After that success, they launched AGBO with Christopher Markus and Stephen McFeely, who were their writing collaborators on the four Marvel hits, and on their next Netflix book adaptation, The Electric State, starring Chris Pratt and Stranger Things star Millie Bobby Brown.
The Gray Man is a prodigious piece of film craft in its own right, based on a Jason Bourne-like assassin played by Gosling and hunted by Evans. Seemingly every nickel of the budget is evident onscreen, skipping from Bangkok to Prague to Vienna to Virginia.
For their part, the Russos had “a blast” making the film, but didn’t change much of their creative process to accommodate Netflix, Russo said.
“Netflix, frankly, doesn't ask anything of you, other than to do your job and do it well,” Russo said. “They’re easier than any studio we've ever worked with, and with respect to our artists and the freedom to make the story that you want to make. They have an immense amount of capital deployed to make content. They make a lot of it, so much of it that [the company is] like: ‘Good luck, we'll see you at the end of it. Let us know if you need any help.’ It’s a very refreshing way to approach storytelling and making a movie as an artist.”
Another big difference is the marketing spend. With Extraction, the Russos estimated Netflix spent one-tenth what marketing for a traditional theatrical release would have dictated while still reaching a gigantic audience.
“Ultimately … what we care about is, what was the reach of the story?” Russo said. “Who did it get to? Frankly, in a lot of ways, you’re getting a broader audience through something like Netflix, because going to the movies is expensive, it's somewhat of an elitist experience. You go to other parts of the world, you go [to a movie] once in your life, and that’s a very significant experience for you. You can get Netflix for $10 or $14, and watch 40 stories in a month versus going to the movies and getting one story once. I think that's important.”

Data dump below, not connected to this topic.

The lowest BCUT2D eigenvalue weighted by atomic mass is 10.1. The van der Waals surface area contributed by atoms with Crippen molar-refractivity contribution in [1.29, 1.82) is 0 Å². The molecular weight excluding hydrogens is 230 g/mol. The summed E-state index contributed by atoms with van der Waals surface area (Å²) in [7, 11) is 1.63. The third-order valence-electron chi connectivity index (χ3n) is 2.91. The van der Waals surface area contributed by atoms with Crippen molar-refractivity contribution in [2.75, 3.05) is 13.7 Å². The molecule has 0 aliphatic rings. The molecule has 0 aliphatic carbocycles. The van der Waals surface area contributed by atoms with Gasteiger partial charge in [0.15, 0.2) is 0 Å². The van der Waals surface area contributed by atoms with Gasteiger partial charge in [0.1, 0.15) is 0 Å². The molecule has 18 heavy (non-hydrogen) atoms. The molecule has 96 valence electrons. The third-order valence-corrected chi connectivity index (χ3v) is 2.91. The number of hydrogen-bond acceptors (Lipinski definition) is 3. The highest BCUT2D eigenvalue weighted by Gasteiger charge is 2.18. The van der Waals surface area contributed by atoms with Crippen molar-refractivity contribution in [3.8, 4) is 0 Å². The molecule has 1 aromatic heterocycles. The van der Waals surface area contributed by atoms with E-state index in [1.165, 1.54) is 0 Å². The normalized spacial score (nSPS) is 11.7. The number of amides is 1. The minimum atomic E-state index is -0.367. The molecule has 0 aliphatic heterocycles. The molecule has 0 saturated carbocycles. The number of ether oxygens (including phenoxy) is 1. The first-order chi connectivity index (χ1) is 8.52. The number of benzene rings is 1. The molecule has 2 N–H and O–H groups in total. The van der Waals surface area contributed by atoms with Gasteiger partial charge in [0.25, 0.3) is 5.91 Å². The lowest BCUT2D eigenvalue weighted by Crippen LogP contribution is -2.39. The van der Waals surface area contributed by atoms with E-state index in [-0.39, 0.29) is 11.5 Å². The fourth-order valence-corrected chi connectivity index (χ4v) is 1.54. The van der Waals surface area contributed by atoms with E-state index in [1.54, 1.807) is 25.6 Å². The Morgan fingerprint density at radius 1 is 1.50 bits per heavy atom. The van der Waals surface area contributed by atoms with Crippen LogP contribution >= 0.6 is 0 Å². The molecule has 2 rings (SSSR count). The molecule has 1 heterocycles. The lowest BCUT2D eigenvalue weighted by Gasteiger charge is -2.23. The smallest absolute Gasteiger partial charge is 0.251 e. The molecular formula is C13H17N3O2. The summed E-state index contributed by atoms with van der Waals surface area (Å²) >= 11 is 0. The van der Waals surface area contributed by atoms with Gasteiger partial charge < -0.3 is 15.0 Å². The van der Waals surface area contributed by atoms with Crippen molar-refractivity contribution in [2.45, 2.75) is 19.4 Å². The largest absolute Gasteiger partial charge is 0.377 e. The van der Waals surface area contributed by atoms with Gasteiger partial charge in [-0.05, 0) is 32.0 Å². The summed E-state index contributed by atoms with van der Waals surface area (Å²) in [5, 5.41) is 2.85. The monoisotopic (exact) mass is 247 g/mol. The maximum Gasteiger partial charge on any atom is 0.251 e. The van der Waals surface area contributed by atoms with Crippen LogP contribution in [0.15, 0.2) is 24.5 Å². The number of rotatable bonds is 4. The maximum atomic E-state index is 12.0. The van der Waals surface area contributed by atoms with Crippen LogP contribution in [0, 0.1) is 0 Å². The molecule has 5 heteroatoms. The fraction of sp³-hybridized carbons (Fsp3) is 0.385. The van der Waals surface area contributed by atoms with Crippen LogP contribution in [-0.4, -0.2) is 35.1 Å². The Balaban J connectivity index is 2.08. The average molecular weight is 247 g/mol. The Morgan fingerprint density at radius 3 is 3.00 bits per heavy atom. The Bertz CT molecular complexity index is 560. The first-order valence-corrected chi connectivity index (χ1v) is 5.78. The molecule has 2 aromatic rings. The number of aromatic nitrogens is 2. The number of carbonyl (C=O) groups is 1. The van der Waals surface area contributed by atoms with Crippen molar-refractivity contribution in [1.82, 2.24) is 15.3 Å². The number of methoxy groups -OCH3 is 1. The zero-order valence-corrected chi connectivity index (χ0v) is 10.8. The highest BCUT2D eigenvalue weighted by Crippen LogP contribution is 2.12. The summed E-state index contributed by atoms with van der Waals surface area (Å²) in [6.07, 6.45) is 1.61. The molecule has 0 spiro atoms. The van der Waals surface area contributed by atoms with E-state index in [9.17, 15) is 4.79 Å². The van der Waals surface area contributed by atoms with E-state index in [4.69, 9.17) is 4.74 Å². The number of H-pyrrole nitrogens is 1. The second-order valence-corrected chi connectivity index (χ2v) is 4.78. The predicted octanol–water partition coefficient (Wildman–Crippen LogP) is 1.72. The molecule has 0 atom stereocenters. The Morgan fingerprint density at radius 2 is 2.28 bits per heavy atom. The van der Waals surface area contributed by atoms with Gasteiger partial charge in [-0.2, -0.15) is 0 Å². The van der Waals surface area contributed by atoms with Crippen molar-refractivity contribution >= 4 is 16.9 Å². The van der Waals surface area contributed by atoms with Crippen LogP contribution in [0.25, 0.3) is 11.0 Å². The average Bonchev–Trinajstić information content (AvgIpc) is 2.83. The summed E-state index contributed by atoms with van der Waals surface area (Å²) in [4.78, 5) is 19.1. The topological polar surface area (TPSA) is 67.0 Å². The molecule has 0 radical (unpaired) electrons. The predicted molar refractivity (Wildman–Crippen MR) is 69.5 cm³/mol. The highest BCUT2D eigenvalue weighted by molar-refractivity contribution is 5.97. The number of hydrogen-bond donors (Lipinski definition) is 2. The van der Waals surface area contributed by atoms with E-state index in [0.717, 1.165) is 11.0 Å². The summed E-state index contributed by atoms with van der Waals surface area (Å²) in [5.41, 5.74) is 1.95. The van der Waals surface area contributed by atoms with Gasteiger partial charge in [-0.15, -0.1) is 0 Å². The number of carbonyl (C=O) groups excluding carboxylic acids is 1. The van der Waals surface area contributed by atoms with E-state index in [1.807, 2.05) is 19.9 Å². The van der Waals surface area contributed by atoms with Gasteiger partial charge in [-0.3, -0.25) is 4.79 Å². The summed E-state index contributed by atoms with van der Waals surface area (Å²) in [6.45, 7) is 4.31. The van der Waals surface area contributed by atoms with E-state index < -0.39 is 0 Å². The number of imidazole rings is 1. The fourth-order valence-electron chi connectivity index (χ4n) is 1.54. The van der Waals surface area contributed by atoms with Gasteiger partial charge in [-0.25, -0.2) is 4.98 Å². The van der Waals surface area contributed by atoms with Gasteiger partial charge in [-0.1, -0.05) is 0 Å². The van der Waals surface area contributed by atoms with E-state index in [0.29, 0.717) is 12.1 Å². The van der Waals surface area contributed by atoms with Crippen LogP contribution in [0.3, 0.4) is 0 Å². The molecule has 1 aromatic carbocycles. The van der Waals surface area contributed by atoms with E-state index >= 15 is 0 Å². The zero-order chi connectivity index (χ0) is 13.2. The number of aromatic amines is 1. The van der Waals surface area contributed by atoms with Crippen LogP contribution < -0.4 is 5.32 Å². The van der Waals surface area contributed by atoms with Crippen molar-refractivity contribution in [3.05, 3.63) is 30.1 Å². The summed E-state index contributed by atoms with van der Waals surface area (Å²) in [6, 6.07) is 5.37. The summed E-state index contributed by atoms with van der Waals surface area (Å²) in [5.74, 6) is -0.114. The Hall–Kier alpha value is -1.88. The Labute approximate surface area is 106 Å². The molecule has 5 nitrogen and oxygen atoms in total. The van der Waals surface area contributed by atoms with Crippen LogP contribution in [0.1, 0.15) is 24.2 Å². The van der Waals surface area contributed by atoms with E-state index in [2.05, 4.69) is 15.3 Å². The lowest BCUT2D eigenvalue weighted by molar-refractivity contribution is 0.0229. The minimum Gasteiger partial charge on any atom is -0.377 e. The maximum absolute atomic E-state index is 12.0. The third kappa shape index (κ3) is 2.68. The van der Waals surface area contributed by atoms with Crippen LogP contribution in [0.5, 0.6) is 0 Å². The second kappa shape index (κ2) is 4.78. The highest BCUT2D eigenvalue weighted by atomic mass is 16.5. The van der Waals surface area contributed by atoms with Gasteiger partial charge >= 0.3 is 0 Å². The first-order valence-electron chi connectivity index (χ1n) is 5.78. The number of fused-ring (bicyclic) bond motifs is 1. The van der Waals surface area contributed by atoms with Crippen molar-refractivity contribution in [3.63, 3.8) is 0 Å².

Also attractive to the brothers was the potential to build a new franchise they would control around The Gray Man, which is based on a book series by Mark Greaney.
“We tried to include characters within this film that you want to know more about in in other formats, whether it be other films or series or whatever it may be,” Anthony Russo said. “So we absolutely approached this as the sort of tip of the iceberg of a narrative universe. Now whether we actually get to make that universe, we’ll see. It certainly depends on how this movie is received by audiences. But as creatives we approached it that way.”
The brothers also embraced the likelihood that Netflix will develop games, merchandise, virtual reality or live experiences if the film is a hit.
But future installments, if they happen, are going to be for a transformed Netflix. After announcing its first drop in subscriber totals in a decade, Netflix share prices plummeted this spring. The company has since laid off hundreds and announced plans for an ad-supported tier. It has even talked of longer exclusive runs in theaters for big projects such as The Gray Man, an essential demand from the big theater chains in exchange for their carrying Netflix projects.
For their part, Netflix executives have been on a “charm offensive,” telling Hollywood talent, production companies and agents that the company is still spending on great projects.
The Russos noted that all the Netflix changes are really about the company getting ready for the next phase of the streaming wars. And they’re happy to take AGBO’s projects along for the ride.
“I think they’re just deploying like phase two of their plan as a company, which is to get into gaming, and there are rumors that they're gonna expand theatrical windows to take advantage of theatrical and digital distribution,” Russo said. “They’re just looking at the entire business model, which just … seems to be shifting on a monthly basis.” ▪️
David Bloom of Words & Deeds Media is a Santa Monica, Calif.-based writer, podcaster, and consultant focused on the transformative collision of technology, media and entertainment. Bloom is a senior contributor to numerous publications, and producer/host of the Bloom in Tech podcast. He has taught digital media at USC School of Cinematic Arts, and guest lectures regularly at numerous other universities. Bloom formerly worked for Variety, Deadline (opens in new tab), Red Herring, and the Los Angeles Daily News, among other publications; was VP of corporate communications at MGM; and was associate dean and chief communications officer at the USC Marshall School of Business. Bloom graduated with honors from the University of Missouri School of Journalism.